The latest draft of a proposed EU amendment to the bloc's regulation on contaminants widens the scope of limits on heavy metals and mycotoxins in foods, as part of the changes.
The proposed new regulation consolidates and replaces European Commission regulation 466/2001 and its previous amendments. It would require food processors to take greater care in the sourcing of the ingredients used in their products.
The latest draft document was discussed at a Commission working group meeting on 19 July 2006 and is due to be voted on at a standing committee on 5 September 2006. The new regulation is expected to apply from 1 March 2007, the Food Standards Agency (FSA) said in opening up public debate on the draft.
The Commission has widened the scope of the original legislation. In addition, the maximum limit for lead in fish has been revised and certain foodstuffs have now been excluded from parts of the legislation.
One amendment applies to dried, diluted, processed and compound foodstuffs. It would require food businesses to provide data on the specific concentration or dilution factors used for their products.
If a regulator decides a business is not in compliance then it may may apply a concentration or dilution factor deemed to be "most appropriate" for the protection of public health.
"The Commission has indicated that in the future they would consider developing a table of general processing factors which can be applied if no other information is available," the FSA noted.
Specific rules have been added for products which can be used for feed and food or other purposes. Maximum levels laid down for contaminants as specified in the regulation would apply to groundnuts, derivatives, and cereals.
Businesses must clearly indicate the intended use of their products on the label of each individual packing or on the accompanying document, which must have a clear link with the consignment.
An amendment on mycotoxins widens the scope of the limits on deoxynivalenol and zearalenone to include bran and germ intended for direct human
Bran and germ were originally intended to be covered by the regulations limits for fusarium toxins in cereals and cereal products. However, the limits were inadvertently omitted from the published regulations, which came into force on the 1 July 2006.
The Commission stated that bran for direct human consumption should be sourced carefully just like ingredients for baby foods.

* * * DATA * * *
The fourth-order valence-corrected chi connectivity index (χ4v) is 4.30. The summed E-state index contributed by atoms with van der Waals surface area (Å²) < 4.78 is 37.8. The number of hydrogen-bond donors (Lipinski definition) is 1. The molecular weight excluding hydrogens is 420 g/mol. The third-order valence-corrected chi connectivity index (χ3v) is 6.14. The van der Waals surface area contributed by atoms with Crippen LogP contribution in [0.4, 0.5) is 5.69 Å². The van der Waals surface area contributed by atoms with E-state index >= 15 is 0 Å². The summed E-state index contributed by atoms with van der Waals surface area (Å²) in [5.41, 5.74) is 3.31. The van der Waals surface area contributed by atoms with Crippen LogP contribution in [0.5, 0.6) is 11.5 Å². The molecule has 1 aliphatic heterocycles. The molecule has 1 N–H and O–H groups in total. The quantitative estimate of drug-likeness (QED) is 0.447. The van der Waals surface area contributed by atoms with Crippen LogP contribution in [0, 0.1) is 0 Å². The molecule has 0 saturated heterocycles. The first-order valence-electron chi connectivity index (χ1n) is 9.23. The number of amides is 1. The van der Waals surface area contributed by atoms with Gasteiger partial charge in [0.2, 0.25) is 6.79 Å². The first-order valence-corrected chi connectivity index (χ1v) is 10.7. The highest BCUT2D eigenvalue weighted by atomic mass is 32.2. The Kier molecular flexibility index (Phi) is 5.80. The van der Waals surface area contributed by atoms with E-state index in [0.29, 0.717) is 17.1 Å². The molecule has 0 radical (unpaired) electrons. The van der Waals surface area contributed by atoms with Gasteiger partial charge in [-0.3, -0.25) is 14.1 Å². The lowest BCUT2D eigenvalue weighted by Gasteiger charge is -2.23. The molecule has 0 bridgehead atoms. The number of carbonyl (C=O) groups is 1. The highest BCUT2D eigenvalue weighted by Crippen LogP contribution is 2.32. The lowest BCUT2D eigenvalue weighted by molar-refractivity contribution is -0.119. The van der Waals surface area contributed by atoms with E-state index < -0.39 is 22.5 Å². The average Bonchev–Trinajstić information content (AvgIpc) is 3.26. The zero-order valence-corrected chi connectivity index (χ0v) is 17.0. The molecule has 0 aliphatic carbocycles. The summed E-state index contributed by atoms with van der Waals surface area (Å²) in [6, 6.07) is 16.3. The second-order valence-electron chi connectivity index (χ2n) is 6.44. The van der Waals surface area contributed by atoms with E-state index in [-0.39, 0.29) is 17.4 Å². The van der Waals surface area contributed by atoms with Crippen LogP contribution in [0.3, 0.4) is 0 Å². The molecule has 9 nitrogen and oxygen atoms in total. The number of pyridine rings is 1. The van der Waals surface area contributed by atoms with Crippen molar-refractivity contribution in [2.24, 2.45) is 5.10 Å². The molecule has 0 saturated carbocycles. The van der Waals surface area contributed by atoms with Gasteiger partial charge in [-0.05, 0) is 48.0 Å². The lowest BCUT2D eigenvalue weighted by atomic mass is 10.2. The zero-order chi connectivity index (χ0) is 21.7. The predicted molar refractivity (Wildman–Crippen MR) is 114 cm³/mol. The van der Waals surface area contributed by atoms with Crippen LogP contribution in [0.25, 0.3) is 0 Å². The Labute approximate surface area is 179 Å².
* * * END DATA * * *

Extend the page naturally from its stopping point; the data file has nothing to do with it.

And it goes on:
Another amendment on heavy metals widens the scope of the limits on lead, which currently only applies to cow's milk. Under the new regulation the maximum level will apply to all farmed animals, including sheep and goat milk. Milk products including cheese are already covered under the regulation.
The maximum level for lead in fish has been revised to bring it into line with the recently agreed international Codex limit of 300 mg/kg. The change represents an increase in the general EC limit for fish, currently at 200 mg/kg, and a decrease in the limit for specified fish species, currently at 400 mg/kg.
The FSA wants comments on whether the reduction to 300 mg/kg from 400 mg/kg is achievable particularly for the older, larger fish. The FSA also wants comments on whether the increase in the general limit to 300 mg/kg from 200 mg/kg is acceptable to consumers.
"Fish consumed in the UK generally contain lead levels much below this level and the change in limit will have little practical effect on consumer exposure," the FSA stated. "Lead exposure from fish at the proposed higher level would still be well within recommended maximum intakes."
In the case of cadmium, the maximum levels for liver (500 mg/kg) and kidney (1000 mg/kg) will also apply to the parts from horses.
Currently a maximum level of 50 mg/kg for cadmium applies to fruit including edible nuts. However, data from the UK's and other member states monitoring programmes have shown that the current limit is inappropriate and unachievable for pine nuts. The Commission plans to exclude pine nuts from the legislation.
A new limit will be established once further data on the presence of cadmium in pine nuts is available.
The current limits on dioxins and dioxin-like PCBs in poultry and farmed game has also been amended. The FSA believes it was the intention that the category referred to farmed game birds but the drafting and the changing legal definition of game has created confusion.
The proposal to remove farmed game from the regulation will mean that limits will not apply to categories such as rabbit, venison, pheasant, and other birds such as ostriches, some of which might have previously been within the scope of the regulation.
"It is not proposed to make proposals for limits for these categories unless contaminated products are considered to be a risk to consumers or until further data are available," the FSA stated.
The deadline for comments is 25 August 2006.